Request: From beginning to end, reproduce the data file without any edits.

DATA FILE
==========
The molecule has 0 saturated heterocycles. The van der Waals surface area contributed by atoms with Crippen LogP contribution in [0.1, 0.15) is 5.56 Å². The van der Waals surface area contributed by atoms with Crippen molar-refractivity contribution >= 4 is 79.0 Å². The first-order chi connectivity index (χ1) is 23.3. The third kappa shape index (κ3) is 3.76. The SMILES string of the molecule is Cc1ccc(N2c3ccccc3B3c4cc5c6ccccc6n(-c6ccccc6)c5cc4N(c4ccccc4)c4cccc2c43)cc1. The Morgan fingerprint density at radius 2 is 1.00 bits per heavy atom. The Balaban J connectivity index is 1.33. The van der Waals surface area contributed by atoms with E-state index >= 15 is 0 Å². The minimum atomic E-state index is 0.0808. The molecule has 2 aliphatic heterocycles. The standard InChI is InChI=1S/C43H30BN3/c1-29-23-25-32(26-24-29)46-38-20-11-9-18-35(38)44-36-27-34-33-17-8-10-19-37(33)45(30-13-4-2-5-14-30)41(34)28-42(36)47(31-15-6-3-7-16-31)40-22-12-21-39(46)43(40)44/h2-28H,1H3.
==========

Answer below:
The molecule has 0 saturated heterocycles. The van der Waals surface area contributed by atoms with Crippen LogP contribution in [0.1, 0.15) is 5.56 Å². The van der Waals surface area contributed by atoms with Crippen molar-refractivity contribution >= 4 is 79.0 Å². The first-order chi connectivity index (χ1) is 23.3. The third kappa shape index (κ3) is 3.76. The SMILES string of the molecule is Cc1ccc(N2c3ccccc3B3c4cc5c6ccccc6n(-c6ccccc6)c5cc4N(c4ccccc4)c4cccc2c43)cc1. The Morgan fingerprint density at radius 2 is 1.00 bits per heavy atom. The Balaban J connectivity index is 1.33. The van der Waals surface area contributed by atoms with E-state index >= 15 is 0 Å². The minimum atomic E-state index is 0.0808. The molecule has 2 aliphatic heterocycles. The standard InChI is InChI=1S/C43H30BN3/c1-29-23-25-32(26-24-29)46-38-20-11-9-18-35(38)44-36-27-34-33-17-8-10-19-37(33)45(30-13-4-2-5-14-30)41(34)28-42(36)47(31-15-6-3-7-16-31)40-22-12-21-39(46)43(40)44/h2-28H,1H3.